Holly Vedova, director of the agency’s competition bureau, said in a statement that “the FTC staff have submitted a vastly modified complaint and we look forward to a lawsuit.”

Facebook said the judge’s decision was a partial victory because it rejected an allegation that the company harmed competition by cutting off competitors such as the video service Vine from accessing data and functions on the Facebook platform. That practice ended in 2018, the judge said.

“Today’s decision narrows the scope of the FTC’s case by denying claims about our platform policies,” said Chris Sgro, a spokesman for Meta. “We are confident that the evidence will expose the fundamental weakness of the claims. Our investments in Instagram and WhatsApp made them what they are today. They were good for the competition and good for the people and companies who chose our products. “

The FTC argues in its lawsuit that Facebook gained a monopoly on social networks and illegally maintained it by acquiring competitors. The lawsuit focuses on the acquisitions of Instagram for $ 1 billion in 2012 and WhatsApp for $ 19 billion in 2014.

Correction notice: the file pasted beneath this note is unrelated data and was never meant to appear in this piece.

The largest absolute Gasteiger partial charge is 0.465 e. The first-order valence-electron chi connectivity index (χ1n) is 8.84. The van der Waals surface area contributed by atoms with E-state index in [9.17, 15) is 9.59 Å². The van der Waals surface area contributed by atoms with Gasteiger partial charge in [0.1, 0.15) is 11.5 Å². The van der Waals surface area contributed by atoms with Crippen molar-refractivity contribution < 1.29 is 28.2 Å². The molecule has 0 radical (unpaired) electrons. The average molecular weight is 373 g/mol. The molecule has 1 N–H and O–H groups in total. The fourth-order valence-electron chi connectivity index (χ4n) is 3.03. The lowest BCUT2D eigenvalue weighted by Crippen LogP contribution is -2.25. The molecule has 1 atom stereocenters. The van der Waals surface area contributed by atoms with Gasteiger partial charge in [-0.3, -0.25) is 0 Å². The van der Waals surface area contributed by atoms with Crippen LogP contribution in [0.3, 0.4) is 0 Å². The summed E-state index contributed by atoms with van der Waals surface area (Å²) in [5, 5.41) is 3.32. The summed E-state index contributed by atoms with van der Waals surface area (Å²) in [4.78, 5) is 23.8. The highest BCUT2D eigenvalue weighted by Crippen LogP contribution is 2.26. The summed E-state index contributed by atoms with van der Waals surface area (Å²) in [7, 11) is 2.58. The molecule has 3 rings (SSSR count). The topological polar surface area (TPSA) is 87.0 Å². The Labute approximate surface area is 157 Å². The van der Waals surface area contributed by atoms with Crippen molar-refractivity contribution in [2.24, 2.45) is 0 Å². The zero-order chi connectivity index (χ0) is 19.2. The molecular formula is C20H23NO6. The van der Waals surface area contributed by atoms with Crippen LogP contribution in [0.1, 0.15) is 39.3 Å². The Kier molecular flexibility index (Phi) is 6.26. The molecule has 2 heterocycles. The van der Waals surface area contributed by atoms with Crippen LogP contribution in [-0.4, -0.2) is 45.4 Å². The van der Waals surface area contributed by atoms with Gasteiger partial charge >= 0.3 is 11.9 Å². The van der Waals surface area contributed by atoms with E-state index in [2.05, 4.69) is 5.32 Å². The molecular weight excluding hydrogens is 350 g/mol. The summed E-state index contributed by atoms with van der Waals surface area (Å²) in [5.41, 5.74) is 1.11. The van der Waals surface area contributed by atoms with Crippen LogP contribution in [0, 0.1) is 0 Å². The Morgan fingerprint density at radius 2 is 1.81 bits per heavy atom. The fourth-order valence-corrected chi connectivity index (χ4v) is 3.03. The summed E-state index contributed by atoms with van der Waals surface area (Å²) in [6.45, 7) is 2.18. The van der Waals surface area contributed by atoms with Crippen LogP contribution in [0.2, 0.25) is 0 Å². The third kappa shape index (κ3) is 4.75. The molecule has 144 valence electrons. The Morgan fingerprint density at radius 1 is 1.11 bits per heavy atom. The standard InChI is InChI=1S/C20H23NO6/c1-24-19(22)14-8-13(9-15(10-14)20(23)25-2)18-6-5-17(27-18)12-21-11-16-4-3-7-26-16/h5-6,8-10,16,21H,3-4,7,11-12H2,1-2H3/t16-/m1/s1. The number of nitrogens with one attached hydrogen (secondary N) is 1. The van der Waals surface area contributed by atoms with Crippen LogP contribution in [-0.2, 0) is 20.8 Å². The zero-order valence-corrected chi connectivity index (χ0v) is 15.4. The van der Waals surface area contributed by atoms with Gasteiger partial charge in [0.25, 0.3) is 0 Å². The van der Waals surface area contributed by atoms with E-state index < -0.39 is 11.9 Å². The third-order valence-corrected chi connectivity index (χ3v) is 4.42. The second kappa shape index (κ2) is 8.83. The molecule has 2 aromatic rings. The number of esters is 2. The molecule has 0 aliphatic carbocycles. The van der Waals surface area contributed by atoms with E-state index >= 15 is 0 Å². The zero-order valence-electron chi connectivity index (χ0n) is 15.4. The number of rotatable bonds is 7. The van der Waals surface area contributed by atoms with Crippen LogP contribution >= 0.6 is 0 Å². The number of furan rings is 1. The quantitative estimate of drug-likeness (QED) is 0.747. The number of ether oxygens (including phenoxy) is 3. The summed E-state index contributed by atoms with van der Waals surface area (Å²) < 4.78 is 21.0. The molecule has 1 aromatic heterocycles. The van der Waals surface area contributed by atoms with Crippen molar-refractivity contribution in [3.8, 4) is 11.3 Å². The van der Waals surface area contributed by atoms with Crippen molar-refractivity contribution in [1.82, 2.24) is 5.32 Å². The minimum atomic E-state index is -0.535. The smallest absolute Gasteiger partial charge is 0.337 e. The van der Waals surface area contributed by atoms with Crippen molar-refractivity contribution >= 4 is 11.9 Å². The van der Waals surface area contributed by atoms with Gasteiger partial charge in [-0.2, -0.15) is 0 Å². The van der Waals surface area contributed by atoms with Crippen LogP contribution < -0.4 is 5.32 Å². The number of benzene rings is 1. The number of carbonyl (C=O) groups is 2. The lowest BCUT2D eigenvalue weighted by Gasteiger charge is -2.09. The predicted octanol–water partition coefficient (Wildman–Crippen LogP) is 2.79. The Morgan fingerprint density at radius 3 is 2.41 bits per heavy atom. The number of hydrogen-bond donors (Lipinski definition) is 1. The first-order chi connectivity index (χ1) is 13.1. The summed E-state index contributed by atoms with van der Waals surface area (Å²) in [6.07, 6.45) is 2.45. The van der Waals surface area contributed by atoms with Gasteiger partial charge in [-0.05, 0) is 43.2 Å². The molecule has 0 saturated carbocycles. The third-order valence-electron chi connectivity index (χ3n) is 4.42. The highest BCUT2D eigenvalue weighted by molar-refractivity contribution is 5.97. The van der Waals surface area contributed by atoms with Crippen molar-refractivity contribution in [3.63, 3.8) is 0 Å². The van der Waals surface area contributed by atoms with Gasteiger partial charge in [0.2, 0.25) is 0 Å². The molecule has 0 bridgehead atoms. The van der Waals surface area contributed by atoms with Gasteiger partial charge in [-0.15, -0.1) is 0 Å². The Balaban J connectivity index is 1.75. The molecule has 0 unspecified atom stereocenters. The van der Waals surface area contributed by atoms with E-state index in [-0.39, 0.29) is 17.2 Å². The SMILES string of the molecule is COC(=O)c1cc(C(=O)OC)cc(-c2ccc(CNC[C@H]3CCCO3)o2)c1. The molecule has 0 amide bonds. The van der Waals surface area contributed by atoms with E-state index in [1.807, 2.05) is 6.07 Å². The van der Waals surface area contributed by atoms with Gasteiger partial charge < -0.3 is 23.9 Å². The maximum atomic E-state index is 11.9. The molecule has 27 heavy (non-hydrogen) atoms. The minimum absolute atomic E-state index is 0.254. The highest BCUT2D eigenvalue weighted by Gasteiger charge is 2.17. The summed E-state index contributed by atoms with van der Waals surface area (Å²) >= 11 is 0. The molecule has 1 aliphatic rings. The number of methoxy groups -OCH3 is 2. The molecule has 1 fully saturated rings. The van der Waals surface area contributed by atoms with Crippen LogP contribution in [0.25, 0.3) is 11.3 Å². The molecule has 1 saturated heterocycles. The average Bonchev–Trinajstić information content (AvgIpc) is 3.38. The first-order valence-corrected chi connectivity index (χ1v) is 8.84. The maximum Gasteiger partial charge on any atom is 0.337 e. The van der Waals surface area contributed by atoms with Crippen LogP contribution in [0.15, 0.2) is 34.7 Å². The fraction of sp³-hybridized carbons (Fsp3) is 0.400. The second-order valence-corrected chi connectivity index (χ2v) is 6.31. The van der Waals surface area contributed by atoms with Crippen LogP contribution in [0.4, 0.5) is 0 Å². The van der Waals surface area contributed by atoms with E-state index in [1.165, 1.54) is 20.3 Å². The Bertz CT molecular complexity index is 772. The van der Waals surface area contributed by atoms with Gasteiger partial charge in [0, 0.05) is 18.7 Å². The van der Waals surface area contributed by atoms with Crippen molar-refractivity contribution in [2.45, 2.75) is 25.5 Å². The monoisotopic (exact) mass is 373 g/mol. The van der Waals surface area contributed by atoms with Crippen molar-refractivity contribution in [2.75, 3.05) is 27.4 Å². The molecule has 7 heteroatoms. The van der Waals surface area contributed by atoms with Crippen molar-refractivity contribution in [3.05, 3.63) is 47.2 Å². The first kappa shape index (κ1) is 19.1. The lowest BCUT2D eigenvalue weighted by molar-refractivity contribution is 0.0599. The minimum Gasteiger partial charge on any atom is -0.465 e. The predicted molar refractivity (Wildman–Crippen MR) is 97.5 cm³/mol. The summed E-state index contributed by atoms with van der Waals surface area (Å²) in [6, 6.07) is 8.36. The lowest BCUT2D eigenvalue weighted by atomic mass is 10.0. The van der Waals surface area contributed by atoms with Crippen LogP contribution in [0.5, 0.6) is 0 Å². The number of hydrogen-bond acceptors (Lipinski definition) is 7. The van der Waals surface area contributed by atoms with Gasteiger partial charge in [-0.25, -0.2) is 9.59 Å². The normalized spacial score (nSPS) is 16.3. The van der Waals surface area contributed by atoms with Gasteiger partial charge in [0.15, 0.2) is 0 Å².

In its amended complaint, the agency uses data from Comscore, a publicly available data analytics company, which shows that Facebook’s share of the daily social media market has exceeded 70 percent since 2016. For smartphone users, this figure rises to 80 percent per month, 86 percent for tablet users and around 98 percent for desktop users.

The agency said the company was able to achieve and maintain its dominance by buying rivals such as the photo-sharing app Instagram and WhatsApp, a popular messaging service. Instead of being innovative and growing on its own, the company took the competition out of the market and made it difficult for new entrants to enter the market, the agency claimed. These deals, approved by previous FTC executives, would have resulted in less innovation and a deterioration in privacy and security for Instagram and WhatsApp users, she added.

“The agency needs to back up these allegations in later stages of the litigation – likely through expert reports or statistical analysis,” the judge said. “But lack of evidence at this point does not mean undue speculation.”



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